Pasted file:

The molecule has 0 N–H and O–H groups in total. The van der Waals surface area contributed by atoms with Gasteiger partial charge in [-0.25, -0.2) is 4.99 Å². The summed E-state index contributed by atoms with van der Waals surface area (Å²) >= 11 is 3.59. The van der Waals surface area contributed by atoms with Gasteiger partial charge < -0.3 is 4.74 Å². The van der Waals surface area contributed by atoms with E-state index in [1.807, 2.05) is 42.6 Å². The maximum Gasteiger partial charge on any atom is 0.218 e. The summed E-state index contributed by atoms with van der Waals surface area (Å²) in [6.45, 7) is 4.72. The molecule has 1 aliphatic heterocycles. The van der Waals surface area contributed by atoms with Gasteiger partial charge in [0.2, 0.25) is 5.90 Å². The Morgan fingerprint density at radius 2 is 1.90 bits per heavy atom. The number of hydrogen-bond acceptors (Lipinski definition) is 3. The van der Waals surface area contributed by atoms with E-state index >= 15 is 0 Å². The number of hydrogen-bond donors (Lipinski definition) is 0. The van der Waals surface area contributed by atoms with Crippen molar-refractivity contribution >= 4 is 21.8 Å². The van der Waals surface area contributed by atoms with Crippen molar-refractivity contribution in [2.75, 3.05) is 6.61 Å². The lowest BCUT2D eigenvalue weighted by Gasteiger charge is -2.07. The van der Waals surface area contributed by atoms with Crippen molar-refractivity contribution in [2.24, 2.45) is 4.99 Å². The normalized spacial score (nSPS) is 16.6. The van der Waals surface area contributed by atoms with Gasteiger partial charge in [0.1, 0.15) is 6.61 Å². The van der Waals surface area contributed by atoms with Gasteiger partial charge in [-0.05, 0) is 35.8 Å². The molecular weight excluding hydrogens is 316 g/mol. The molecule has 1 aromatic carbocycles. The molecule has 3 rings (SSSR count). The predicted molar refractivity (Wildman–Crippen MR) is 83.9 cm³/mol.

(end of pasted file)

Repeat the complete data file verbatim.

The molecule has 0 N–H and O–H groups in total. The van der Waals surface area contributed by atoms with Gasteiger partial charge in [-0.25, -0.2) is 4.99 Å². The summed E-state index contributed by atoms with van der Waals surface area (Å²) >= 11 is 3.59. The van der Waals surface area contributed by atoms with Gasteiger partial charge < -0.3 is 4.74 Å². The van der Waals surface area contributed by atoms with E-state index in [1.807, 2.05) is 42.6 Å². The maximum Gasteiger partial charge on any atom is 0.218 e. The summed E-state index contributed by atoms with van der Waals surface area (Å²) in [6.45, 7) is 4.72. The molecule has 1 aliphatic heterocycles. The van der Waals surface area contributed by atoms with Gasteiger partial charge in [0.2, 0.25) is 5.90 Å². The Morgan fingerprint density at radius 2 is 1.90 bits per heavy atom. The number of hydrogen-bond acceptors (Lipinski definition) is 3. The van der Waals surface area contributed by atoms with E-state index >= 15 is 0 Å². The number of hydrogen-bond donors (Lipinski definition) is 0. The van der Waals surface area contributed by atoms with Crippen molar-refractivity contribution >= 4 is 21.8 Å². The van der Waals surface area contributed by atoms with Crippen molar-refractivity contribution in [2.75, 3.05) is 6.61 Å². The lowest BCUT2D eigenvalue weighted by Gasteiger charge is -2.07. The van der Waals surface area contributed by atoms with Crippen molar-refractivity contribution in [2.24, 2.45) is 4.99 Å². The normalized spacial score (nSPS) is 16.6. The van der Waals surface area contributed by atoms with Gasteiger partial charge in [0.1, 0.15) is 6.61 Å². The van der Waals surface area contributed by atoms with Gasteiger partial charge in [-0.05, 0) is 35.8 Å². The molecular weight excluding hydrogens is 316 g/mol. The molecule has 1 aromatic carbocycles. The molecule has 3 rings (SSSR count). The predicted molar refractivity (Wildman–Crippen MR) is 83.9 cm³/mol.